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USF players, coaches rally around kicker Spencer Shrader

The Bulls have expressed support for the Newsome High alumnus since his four missed field goals Saturday.
USF placekicker Spencer Shrader (32) watches his missed field goal against the Cincinnati Bearcats during the fourth quarter at Raymond James Stadium on Saturday.
USF placekicker Spencer Shrader (32) watches his missed field goal against the Cincinnati Bearcats during the fourth quarter at Raymond James Stadium on Saturday. [ Times (2019) ]
Published Nov. 19, 2019

TAMPA ― In the immediate wake of the most disheartening experience of his athletic life, Bulls walk-on kicker Spencer Shrader, naturally, was the subject of social media disparaging.

But the harsh comments on Twitter were offset by the humanity on his team.

The Bulls ― players and coaches ― have rallied around the Newsome High alumnus since his four missed field goals (three of them 43 yards or longer) in Saturday’s 20-17 loss to No. 17 Cincinnati.

The final miss, a 33-yarder that hit the right upright with 2:07 to play, was followed by the Bearcats’ winning field goal as time expired.

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“You look at a young man like that, and here he is, he gives everything he’s got and you just hate to see that happen,” coach Charlie Strong said Monday. “I’d rather for it to happen to myself than it to ever happen to one of my players, because I care so much about my players.”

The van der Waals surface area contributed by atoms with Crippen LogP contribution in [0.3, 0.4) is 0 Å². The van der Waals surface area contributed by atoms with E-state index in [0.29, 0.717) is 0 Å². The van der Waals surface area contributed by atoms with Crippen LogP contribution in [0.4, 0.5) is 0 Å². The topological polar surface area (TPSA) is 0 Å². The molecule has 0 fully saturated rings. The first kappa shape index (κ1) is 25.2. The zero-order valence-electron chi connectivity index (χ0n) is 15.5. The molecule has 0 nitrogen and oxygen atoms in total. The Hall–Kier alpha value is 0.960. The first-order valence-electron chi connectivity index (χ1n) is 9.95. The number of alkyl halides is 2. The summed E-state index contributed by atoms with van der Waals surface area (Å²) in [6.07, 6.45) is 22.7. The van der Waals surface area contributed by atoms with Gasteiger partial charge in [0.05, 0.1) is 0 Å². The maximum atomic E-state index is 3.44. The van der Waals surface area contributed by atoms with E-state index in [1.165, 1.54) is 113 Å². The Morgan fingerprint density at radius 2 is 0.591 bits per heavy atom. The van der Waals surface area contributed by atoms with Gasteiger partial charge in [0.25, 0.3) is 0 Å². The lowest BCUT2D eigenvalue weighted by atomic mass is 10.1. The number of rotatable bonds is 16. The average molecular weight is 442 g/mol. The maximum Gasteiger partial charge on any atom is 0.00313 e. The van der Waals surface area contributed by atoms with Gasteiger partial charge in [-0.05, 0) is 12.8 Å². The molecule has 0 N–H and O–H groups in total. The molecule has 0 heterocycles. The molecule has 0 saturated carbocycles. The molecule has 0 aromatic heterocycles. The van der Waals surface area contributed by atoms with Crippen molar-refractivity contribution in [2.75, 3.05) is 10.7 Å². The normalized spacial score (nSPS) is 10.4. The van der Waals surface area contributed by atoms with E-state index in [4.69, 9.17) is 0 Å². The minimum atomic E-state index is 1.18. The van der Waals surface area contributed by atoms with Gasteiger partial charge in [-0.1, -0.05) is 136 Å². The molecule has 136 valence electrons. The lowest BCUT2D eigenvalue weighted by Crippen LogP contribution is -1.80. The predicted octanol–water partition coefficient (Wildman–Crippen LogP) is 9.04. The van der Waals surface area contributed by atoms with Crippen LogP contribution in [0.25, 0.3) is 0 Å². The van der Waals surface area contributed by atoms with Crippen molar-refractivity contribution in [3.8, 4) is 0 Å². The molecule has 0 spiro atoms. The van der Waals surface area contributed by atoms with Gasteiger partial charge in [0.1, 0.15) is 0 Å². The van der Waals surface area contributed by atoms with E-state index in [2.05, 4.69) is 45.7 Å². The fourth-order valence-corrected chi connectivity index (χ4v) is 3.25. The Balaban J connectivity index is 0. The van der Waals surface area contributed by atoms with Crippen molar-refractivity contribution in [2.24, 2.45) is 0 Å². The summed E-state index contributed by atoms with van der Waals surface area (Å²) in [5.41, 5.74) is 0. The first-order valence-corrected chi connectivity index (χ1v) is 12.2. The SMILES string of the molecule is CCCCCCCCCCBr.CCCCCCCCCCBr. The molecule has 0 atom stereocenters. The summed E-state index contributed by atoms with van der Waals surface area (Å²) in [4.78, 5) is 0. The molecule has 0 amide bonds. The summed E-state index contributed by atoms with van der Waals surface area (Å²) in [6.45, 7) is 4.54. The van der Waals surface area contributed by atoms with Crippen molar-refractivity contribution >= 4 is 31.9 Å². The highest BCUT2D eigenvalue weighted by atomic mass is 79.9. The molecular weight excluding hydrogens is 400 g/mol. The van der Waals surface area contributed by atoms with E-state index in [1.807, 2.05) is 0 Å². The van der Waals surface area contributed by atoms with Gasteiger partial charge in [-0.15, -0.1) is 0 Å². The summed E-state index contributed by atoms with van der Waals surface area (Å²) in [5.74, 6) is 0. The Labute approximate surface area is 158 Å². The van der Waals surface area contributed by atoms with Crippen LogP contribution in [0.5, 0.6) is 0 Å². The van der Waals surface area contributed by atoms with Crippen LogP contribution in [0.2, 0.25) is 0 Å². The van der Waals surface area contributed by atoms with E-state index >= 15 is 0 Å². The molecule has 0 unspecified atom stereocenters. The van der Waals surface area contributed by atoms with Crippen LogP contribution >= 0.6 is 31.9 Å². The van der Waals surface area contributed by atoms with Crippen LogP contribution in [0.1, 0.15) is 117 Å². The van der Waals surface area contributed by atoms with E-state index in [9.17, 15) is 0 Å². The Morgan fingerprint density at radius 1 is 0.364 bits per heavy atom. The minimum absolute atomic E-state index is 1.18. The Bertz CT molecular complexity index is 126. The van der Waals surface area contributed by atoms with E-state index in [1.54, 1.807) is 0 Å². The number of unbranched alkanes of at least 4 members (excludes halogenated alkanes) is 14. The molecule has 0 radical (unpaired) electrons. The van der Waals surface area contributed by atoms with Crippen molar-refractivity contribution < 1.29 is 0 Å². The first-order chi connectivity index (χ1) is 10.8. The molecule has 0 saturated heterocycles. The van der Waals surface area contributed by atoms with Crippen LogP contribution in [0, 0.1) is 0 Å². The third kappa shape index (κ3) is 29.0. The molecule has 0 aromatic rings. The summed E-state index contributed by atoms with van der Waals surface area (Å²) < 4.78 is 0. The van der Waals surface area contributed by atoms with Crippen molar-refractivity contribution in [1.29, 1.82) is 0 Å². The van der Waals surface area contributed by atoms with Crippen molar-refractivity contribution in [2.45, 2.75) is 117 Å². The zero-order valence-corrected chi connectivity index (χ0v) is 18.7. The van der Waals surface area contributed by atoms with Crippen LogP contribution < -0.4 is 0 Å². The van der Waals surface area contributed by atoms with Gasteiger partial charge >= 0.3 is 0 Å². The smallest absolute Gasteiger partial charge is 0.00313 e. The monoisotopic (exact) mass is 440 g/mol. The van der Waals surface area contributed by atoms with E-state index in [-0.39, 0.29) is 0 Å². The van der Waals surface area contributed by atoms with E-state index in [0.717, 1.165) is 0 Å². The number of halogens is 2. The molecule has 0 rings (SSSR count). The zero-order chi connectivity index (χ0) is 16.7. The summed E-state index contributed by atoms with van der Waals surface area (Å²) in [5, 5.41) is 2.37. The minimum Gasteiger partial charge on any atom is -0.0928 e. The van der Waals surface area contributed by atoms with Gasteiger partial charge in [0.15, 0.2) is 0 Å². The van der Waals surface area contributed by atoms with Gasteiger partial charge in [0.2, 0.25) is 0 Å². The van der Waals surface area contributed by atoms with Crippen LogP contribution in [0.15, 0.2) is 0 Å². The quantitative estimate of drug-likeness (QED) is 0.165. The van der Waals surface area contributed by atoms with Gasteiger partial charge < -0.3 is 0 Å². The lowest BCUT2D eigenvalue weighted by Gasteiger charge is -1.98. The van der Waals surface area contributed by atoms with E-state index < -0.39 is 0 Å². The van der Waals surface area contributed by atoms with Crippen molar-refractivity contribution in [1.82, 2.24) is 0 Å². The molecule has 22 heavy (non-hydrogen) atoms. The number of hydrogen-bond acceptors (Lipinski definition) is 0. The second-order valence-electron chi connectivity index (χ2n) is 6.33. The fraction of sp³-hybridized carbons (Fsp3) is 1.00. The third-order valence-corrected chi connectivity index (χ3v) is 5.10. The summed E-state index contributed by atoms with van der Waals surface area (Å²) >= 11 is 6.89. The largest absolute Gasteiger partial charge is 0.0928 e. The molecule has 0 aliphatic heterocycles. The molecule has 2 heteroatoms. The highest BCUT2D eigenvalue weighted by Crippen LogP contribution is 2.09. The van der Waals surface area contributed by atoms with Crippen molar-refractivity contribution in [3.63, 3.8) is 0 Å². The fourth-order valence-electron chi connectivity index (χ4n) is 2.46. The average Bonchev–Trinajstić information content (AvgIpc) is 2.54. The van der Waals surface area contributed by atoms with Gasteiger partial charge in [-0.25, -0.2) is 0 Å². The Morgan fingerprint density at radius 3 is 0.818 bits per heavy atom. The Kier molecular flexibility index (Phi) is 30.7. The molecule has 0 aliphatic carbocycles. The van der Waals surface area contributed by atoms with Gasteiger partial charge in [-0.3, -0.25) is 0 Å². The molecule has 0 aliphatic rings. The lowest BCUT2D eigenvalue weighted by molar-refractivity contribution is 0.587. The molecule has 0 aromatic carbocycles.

Deemed USF’s “long-range” kicker by Strong coming out of preseason camp, Shrader has handled all the kicking chores the past month as fellow walk-on Coby Weiss works his way back from an unspecified injury.

He was 3-for-4 on field goals and had converted all 10 of his PATs entering Saturday’s game, but hadn’t even tried a field goal longer than 34 yards. In USF’s 48-22 win at UConn, he ran for a 22-yard touchdown on a fake field goal.

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“It’s unfortunate what we were going through (Saturday night),” senior tight end Mitch Wilcox said after the loss, "but he’s a great kicker and he’s got a great career ahead of him.”

Wilcox was among those embracing Shrader in the locker room Saturday. Senior defensive end Kirk Livingstone acknowledged he and classmate Marcus Norman briefly prayed with him.

“I’ve never been in that spot, but I could tell that’s a tough, tough spot to be in,” Livingstone said. “After we broke it up and we were about to shower, guys were just going, arms around him, just to hug him, just to talk to him to keep his head up.”

A 2018 Newsome graduate, Shrader spent most of last year competing with an under-20 soccer club in Brazil and documenting the experience. His sister, Sophie, plays for USF’s women’s soccer team that has reached the NCAA Tournament’s second round.

“He handles himself the right way,” Strong said. “Still young … still growing up, and you just hated to see that happen for him because he does everything we ask of him.”

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